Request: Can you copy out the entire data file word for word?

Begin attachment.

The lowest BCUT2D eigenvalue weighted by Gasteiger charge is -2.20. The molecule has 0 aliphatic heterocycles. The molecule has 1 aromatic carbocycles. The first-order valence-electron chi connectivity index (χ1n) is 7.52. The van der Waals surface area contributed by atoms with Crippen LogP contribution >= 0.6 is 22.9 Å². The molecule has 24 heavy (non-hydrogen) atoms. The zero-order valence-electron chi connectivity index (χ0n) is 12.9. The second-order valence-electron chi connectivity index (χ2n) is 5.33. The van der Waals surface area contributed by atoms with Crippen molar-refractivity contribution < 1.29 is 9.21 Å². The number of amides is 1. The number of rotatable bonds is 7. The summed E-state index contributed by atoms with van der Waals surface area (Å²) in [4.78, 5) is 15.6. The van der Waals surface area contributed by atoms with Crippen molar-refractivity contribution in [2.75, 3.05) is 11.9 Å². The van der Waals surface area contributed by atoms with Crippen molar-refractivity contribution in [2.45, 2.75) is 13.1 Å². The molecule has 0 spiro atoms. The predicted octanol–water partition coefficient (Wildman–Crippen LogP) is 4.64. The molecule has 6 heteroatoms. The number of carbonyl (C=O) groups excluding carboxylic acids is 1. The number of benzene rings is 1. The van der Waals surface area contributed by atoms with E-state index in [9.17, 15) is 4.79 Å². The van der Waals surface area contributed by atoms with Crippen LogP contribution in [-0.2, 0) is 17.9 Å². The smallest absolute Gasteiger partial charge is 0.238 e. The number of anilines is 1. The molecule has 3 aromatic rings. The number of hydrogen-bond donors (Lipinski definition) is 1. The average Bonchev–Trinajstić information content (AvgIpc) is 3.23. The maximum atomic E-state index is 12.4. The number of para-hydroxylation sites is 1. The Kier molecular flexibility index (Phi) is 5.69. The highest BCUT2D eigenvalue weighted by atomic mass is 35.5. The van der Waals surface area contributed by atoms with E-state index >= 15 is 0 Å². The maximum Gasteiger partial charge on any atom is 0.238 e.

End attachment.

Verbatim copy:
The lowest BCUT2D eigenvalue weighted by Gasteiger charge is -2.20. The molecule has 0 aliphatic heterocycles. The molecule has 1 aromatic carbocycles. The first-order valence-electron chi connectivity index (χ1n) is 7.52. The van der Waals surface area contributed by atoms with Crippen LogP contribution >= 0.6 is 22.9 Å². The molecule has 24 heavy (non-hydrogen) atoms. The zero-order valence-electron chi connectivity index (χ0n) is 12.9. The second-order valence-electron chi connectivity index (χ2n) is 5.33. The van der Waals surface area contributed by atoms with Crippen molar-refractivity contribution < 1.29 is 9.21 Å². The number of amides is 1. The number of rotatable bonds is 7. The summed E-state index contributed by atoms with van der Waals surface area (Å²) in [4.78, 5) is 15.6. The van der Waals surface area contributed by atoms with Crippen molar-refractivity contribution in [2.75, 3.05) is 11.9 Å². The van der Waals surface area contributed by atoms with Crippen molar-refractivity contribution in [2.45, 2.75) is 13.1 Å². The molecule has 0 spiro atoms. The predicted octanol–water partition coefficient (Wildman–Crippen LogP) is 4.64. The molecule has 6 heteroatoms. The number of carbonyl (C=O) groups excluding carboxylic acids is 1. The number of benzene rings is 1. The van der Waals surface area contributed by atoms with E-state index in [9.17, 15) is 4.79 Å². The van der Waals surface area contributed by atoms with Crippen LogP contribution in [-0.2, 0) is 17.9 Å². The smallest absolute Gasteiger partial charge is 0.238 e. The number of anilines is 1. The molecule has 3 aromatic rings. The number of hydrogen-bond donors (Lipinski definition) is 1. The average Bonchev–Trinajstić information content (AvgIpc) is 3.23. The maximum atomic E-state index is 12.4. The number of para-hydroxylation sites is 1. The Kier molecular flexibility index (Phi) is 5.69. The highest BCUT2D eigenvalue weighted by atomic mass is 35.5. The van der Waals surface area contributed by atoms with E-state index >= 15 is 0 Å². The maximum Gasteiger partial charge on any atom is 0.238 e.